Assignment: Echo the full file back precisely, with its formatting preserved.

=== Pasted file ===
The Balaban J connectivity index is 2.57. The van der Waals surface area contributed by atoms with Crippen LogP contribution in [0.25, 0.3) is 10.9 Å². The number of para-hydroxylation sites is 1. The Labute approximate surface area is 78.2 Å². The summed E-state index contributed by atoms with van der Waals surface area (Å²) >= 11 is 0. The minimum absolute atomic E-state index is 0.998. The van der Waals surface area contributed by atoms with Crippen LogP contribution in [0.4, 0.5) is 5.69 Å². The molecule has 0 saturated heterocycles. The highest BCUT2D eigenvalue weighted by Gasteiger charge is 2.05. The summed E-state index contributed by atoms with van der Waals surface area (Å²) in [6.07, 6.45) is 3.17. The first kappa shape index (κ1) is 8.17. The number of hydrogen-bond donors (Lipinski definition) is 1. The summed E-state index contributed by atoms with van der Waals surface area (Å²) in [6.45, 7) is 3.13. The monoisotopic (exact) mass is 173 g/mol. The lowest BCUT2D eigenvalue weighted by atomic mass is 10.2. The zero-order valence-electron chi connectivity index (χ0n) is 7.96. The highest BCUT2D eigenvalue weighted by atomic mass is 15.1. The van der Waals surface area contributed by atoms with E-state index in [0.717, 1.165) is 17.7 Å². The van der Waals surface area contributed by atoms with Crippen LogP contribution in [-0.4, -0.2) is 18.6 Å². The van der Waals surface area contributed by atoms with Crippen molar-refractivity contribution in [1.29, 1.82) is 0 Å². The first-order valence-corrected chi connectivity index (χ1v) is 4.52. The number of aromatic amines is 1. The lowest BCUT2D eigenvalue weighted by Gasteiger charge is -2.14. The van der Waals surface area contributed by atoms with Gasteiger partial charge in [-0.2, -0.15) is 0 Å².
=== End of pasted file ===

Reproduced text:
The Balaban J connectivity index is 2.57. The van der Waals surface area contributed by atoms with Crippen LogP contribution in [0.25, 0.3) is 10.9 Å². The number of para-hydroxylation sites is 1. The Labute approximate surface area is 78.2 Å². The summed E-state index contributed by atoms with van der Waals surface area (Å²) >= 11 is 0. The minimum absolute atomic E-state index is 0.998. The van der Waals surface area contributed by atoms with Crippen LogP contribution in [0.4, 0.5) is 5.69 Å². The molecule has 0 saturated heterocycles. The highest BCUT2D eigenvalue weighted by Gasteiger charge is 2.05. The summed E-state index contributed by atoms with van der Waals surface area (Å²) in [6.07, 6.45) is 3.17. The first kappa shape index (κ1) is 8.17. The number of hydrogen-bond donors (Lipinski definition) is 1. The summed E-state index contributed by atoms with van der Waals surface area (Å²) in [6.45, 7) is 3.13. The monoisotopic (exact) mass is 173 g/mol. The lowest BCUT2D eigenvalue weighted by atomic mass is 10.2. The zero-order valence-electron chi connectivity index (χ0n) is 7.96. The highest BCUT2D eigenvalue weighted by atomic mass is 15.1. The van der Waals surface area contributed by atoms with E-state index in [0.717, 1.165) is 17.7 Å². The van der Waals surface area contributed by atoms with Crippen LogP contribution in [-0.4, -0.2) is 18.6 Å². The van der Waals surface area contributed by atoms with Crippen molar-refractivity contribution in [1.29, 1.82) is 0 Å². The first-order valence-corrected chi connectivity index (χ1v) is 4.52. The number of aromatic amines is 1. The lowest BCUT2D eigenvalue weighted by Gasteiger charge is -2.14. The van der Waals surface area contributed by atoms with Gasteiger partial charge in [-0.2, -0.15) is 0 Å².